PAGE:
Why electricity suppliers add clauses regarding early termination fees to fixed-price contracts?


Where a customer concludes, for instance, a fixed-price contract for one year, the seller, in turn, makes long-term deals on the market. The seller cannot cancel these deals, even if the customer later decides to terminate the contract.

For example, if a customer signs the contract with a seller at the time when a fixed-price yearly contract provides for the price of 5.5 cents/kWh, the seller undertakes purchase obligations on the market that are equal to the estimated consumption volumes of that customer. This means that the seller also purchases electricity at the same price for the entire next year.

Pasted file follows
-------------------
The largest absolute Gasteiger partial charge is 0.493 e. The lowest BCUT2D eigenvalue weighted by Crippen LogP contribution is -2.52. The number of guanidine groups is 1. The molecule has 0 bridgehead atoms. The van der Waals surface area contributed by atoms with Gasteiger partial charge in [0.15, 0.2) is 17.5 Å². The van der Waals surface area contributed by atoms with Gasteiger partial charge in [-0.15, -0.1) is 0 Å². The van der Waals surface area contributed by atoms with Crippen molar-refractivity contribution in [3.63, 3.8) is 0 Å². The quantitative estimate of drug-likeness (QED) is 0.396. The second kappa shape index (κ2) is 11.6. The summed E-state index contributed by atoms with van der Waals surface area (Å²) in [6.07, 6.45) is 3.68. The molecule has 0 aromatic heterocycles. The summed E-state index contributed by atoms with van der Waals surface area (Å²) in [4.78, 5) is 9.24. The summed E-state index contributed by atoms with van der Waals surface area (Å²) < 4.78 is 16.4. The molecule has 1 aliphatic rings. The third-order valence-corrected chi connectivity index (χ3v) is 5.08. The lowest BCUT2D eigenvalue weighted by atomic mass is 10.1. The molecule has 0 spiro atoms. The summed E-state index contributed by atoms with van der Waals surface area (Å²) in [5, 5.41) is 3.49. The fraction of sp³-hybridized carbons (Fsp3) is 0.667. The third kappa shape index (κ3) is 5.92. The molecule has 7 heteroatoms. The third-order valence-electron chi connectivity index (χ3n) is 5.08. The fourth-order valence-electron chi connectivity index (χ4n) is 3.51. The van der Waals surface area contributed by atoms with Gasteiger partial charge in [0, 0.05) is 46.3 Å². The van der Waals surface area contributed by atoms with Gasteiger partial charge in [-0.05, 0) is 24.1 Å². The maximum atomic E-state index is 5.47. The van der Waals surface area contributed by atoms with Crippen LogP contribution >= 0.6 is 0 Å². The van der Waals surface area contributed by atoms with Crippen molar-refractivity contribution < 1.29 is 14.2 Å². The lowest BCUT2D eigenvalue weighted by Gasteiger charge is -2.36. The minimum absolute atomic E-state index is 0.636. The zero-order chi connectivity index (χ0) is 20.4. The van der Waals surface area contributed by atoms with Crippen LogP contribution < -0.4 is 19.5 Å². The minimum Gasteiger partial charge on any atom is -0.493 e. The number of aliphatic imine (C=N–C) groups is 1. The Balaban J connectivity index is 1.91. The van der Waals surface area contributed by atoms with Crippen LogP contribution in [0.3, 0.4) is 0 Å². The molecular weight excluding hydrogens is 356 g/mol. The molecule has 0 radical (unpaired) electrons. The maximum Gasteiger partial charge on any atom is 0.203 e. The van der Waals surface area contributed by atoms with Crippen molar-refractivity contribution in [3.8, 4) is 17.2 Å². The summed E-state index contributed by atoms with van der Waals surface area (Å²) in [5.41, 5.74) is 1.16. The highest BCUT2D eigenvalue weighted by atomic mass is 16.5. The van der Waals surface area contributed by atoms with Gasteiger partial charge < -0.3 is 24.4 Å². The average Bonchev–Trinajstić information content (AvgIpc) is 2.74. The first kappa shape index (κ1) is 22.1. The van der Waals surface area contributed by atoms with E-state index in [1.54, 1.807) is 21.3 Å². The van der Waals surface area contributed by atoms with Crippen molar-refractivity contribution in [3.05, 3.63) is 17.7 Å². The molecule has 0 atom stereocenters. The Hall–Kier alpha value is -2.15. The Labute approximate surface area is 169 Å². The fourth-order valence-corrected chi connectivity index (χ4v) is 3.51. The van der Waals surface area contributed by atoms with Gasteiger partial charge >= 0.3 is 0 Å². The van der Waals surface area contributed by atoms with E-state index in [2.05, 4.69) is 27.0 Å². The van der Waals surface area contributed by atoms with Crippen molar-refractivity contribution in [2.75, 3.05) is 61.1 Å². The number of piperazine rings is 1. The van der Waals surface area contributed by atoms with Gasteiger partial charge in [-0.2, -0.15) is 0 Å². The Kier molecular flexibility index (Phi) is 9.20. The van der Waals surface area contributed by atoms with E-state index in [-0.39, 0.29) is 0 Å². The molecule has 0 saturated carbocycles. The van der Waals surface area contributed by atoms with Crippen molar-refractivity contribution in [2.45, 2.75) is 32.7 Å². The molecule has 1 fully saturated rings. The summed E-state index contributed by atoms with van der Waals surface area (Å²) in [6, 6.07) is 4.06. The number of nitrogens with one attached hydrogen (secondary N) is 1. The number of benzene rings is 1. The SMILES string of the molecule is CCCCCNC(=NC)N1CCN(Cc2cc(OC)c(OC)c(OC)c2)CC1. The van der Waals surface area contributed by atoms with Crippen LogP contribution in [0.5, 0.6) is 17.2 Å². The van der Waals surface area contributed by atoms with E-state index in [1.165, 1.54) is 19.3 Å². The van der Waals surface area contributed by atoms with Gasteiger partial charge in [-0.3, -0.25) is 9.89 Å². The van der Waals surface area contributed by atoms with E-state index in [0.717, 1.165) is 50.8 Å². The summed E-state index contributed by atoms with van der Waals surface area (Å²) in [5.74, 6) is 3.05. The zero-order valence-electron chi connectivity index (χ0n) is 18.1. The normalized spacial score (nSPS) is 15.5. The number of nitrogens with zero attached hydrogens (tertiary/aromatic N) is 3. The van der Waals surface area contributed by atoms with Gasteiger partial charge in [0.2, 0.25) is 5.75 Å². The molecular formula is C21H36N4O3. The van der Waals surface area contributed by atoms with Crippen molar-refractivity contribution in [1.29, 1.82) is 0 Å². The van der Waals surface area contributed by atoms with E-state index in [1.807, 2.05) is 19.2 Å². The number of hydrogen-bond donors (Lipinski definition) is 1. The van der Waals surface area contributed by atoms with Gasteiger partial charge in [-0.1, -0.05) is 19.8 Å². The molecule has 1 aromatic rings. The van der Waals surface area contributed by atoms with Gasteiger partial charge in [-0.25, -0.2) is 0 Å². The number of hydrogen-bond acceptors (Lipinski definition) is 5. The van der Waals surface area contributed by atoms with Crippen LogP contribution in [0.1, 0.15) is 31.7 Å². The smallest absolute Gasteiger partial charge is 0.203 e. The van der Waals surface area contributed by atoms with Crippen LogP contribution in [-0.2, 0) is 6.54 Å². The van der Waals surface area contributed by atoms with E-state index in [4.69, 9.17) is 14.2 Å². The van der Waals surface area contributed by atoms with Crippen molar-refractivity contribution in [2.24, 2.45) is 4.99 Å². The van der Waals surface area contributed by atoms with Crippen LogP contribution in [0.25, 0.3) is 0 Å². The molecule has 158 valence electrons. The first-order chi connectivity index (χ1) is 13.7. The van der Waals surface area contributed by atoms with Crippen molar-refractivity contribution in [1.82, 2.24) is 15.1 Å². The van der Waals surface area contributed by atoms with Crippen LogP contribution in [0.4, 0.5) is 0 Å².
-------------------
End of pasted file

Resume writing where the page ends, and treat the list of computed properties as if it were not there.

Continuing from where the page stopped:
If in the middle of the year the market price for electricity falls, for example, to 3.5 cents/kWh, and if the customer decides to terminate the contract early, the seller has no option but to terminate his part of the contract. The only option for the seller is to buy electricity at 5.5 cents/kWh, and sell it back on the exchange at the current market price of 3.5 cents/kWh. As a result the seller loses 2 cents per kWh.